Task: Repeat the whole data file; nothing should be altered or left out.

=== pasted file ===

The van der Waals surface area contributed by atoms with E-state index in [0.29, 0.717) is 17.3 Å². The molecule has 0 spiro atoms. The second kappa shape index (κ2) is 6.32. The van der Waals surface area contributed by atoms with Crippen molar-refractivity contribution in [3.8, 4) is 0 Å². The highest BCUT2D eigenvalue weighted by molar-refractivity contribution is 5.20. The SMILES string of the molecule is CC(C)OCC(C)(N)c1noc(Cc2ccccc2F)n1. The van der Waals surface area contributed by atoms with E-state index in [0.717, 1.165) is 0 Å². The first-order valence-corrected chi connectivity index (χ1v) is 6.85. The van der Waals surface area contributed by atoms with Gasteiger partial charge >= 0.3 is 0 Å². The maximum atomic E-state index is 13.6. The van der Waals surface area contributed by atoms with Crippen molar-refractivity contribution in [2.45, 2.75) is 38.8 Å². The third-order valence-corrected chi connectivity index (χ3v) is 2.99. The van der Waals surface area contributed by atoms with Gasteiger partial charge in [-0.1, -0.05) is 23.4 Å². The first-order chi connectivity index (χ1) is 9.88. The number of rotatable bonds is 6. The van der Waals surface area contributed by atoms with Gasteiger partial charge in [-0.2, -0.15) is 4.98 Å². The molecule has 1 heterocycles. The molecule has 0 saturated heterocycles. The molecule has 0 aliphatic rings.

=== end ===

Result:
The van der Waals surface area contributed by atoms with E-state index in [0.29, 0.717) is 17.3 Å². The molecule has 0 spiro atoms. The second kappa shape index (κ2) is 6.32. The van der Waals surface area contributed by atoms with Crippen molar-refractivity contribution in [3.8, 4) is 0 Å². The highest BCUT2D eigenvalue weighted by molar-refractivity contribution is 5.20. The SMILES string of the molecule is CC(C)OCC(C)(N)c1noc(Cc2ccccc2F)n1. The van der Waals surface area contributed by atoms with E-state index in [0.717, 1.165) is 0 Å². The first-order valence-corrected chi connectivity index (χ1v) is 6.85. The van der Waals surface area contributed by atoms with Gasteiger partial charge >= 0.3 is 0 Å². The maximum atomic E-state index is 13.6. The van der Waals surface area contributed by atoms with Crippen molar-refractivity contribution in [2.45, 2.75) is 38.8 Å². The third-order valence-corrected chi connectivity index (χ3v) is 2.99. The van der Waals surface area contributed by atoms with Gasteiger partial charge in [-0.1, -0.05) is 23.4 Å². The first-order chi connectivity index (χ1) is 9.88. The number of rotatable bonds is 6. The van der Waals surface area contributed by atoms with Gasteiger partial charge in [-0.2, -0.15) is 4.98 Å². The molecule has 1 heterocycles. The molecule has 0 saturated heterocycles. The molecule has 0 aliphatic rings.